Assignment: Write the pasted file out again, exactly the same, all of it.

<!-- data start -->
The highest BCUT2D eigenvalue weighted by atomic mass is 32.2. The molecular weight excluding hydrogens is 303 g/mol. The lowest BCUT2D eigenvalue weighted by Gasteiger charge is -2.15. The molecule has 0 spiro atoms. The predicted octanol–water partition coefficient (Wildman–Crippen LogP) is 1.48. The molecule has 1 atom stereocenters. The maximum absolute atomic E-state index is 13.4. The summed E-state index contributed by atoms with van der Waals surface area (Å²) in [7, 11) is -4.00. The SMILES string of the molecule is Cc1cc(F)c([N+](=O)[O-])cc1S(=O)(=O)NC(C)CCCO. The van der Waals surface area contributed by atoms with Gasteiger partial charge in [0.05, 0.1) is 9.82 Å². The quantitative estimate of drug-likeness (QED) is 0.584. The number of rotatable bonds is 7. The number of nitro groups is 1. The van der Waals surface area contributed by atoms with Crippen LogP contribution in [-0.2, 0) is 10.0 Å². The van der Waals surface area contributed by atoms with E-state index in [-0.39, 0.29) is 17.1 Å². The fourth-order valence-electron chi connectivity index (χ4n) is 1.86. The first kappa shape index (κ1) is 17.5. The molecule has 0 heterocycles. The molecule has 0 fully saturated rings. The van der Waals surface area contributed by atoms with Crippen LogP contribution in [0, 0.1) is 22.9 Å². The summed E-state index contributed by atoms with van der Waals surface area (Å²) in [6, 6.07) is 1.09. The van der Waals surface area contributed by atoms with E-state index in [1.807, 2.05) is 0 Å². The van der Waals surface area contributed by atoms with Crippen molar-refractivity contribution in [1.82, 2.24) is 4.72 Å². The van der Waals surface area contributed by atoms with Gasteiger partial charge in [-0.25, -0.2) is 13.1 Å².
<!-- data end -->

The highest BCUT2D eigenvalue weighted by atomic mass is 32.2. The molecular weight excluding hydrogens is 303 g/mol. The lowest BCUT2D eigenvalue weighted by Gasteiger charge is -2.15. The molecule has 0 spiro atoms. The predicted octanol–water partition coefficient (Wildman–Crippen LogP) is 1.48. The molecule has 1 atom stereocenters. The maximum absolute atomic E-state index is 13.4. The summed E-state index contributed by atoms with van der Waals surface area (Å²) in [7, 11) is -4.00. The SMILES string of the molecule is Cc1cc(F)c([N+](=O)[O-])cc1S(=O)(=O)NC(C)CCCO. The van der Waals surface area contributed by atoms with Gasteiger partial charge in [0.05, 0.1) is 9.82 Å². The quantitative estimate of drug-likeness (QED) is 0.584. The number of rotatable bonds is 7. The number of nitro groups is 1. The van der Waals surface area contributed by atoms with Crippen LogP contribution in [-0.2, 0) is 10.0 Å². The van der Waals surface area contributed by atoms with E-state index in [-0.39, 0.29) is 17.1 Å². The fourth-order valence-electron chi connectivity index (χ4n) is 1.86. The first kappa shape index (κ1) is 17.5. The molecule has 0 heterocycles. The molecule has 0 fully saturated rings. The van der Waals surface area contributed by atoms with Crippen LogP contribution in [0, 0.1) is 22.9 Å². The summed E-state index contributed by atoms with van der Waals surface area (Å²) in [6, 6.07) is 1.09. The van der Waals surface area contributed by atoms with E-state index in [1.807, 2.05) is 0 Å². The van der Waals surface area contributed by atoms with Crippen molar-refractivity contribution in [1.82, 2.24) is 4.72 Å². The van der Waals surface area contributed by atoms with Gasteiger partial charge in [-0.25, -0.2) is 13.1 Å².